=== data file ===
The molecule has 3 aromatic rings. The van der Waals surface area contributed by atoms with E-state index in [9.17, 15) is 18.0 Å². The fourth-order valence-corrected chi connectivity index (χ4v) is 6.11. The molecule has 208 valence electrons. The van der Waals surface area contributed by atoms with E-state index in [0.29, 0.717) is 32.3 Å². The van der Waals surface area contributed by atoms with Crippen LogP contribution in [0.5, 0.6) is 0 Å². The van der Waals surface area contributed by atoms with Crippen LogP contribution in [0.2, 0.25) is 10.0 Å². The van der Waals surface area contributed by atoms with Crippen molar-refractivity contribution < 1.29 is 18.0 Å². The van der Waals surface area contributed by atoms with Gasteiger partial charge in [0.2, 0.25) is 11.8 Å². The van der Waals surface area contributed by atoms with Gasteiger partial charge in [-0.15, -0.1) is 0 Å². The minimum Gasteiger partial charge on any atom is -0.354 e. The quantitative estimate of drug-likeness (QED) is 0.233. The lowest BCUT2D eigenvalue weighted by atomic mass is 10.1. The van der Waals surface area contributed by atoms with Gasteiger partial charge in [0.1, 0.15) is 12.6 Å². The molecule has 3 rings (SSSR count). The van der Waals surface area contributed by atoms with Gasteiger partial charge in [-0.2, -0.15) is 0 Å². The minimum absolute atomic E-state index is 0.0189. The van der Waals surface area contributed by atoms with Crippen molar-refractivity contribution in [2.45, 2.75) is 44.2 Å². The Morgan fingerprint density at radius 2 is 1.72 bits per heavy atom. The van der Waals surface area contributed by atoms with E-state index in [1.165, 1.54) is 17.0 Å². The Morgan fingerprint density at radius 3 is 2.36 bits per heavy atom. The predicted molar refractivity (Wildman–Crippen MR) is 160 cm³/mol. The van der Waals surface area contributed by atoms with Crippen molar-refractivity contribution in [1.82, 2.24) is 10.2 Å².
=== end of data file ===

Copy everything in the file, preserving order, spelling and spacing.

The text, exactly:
The molecule has 3 aromatic rings. The van der Waals surface area contributed by atoms with E-state index in [9.17, 15) is 18.0 Å². The fourth-order valence-corrected chi connectivity index (χ4v) is 6.11. The molecule has 208 valence electrons. The van der Waals surface area contributed by atoms with E-state index in [0.29, 0.717) is 32.3 Å². The van der Waals surface area contributed by atoms with Crippen LogP contribution in [0.5, 0.6) is 0 Å². The van der Waals surface area contributed by atoms with Crippen LogP contribution in [0.2, 0.25) is 10.0 Å². The van der Waals surface area contributed by atoms with Crippen molar-refractivity contribution < 1.29 is 18.0 Å². The van der Waals surface area contributed by atoms with Gasteiger partial charge in [0.2, 0.25) is 11.8 Å². The van der Waals surface area contributed by atoms with Gasteiger partial charge in [-0.15, -0.1) is 0 Å². The minimum Gasteiger partial charge on any atom is -0.354 e. The quantitative estimate of drug-likeness (QED) is 0.233. The lowest BCUT2D eigenvalue weighted by atomic mass is 10.1. The van der Waals surface area contributed by atoms with Gasteiger partial charge in [0.1, 0.15) is 12.6 Å². The molecule has 3 rings (SSSR count). The van der Waals surface area contributed by atoms with Gasteiger partial charge in [-0.2, -0.15) is 0 Å². The minimum absolute atomic E-state index is 0.0189. The van der Waals surface area contributed by atoms with Crippen molar-refractivity contribution in [2.45, 2.75) is 44.2 Å². The Morgan fingerprint density at radius 2 is 1.72 bits per heavy atom. The van der Waals surface area contributed by atoms with E-state index in [1.165, 1.54) is 17.0 Å². The Morgan fingerprint density at radius 3 is 2.36 bits per heavy atom. The predicted molar refractivity (Wildman–Crippen MR) is 160 cm³/mol. The van der Waals surface area contributed by atoms with Crippen molar-refractivity contribution in [1.82, 2.24) is 10.2 Å².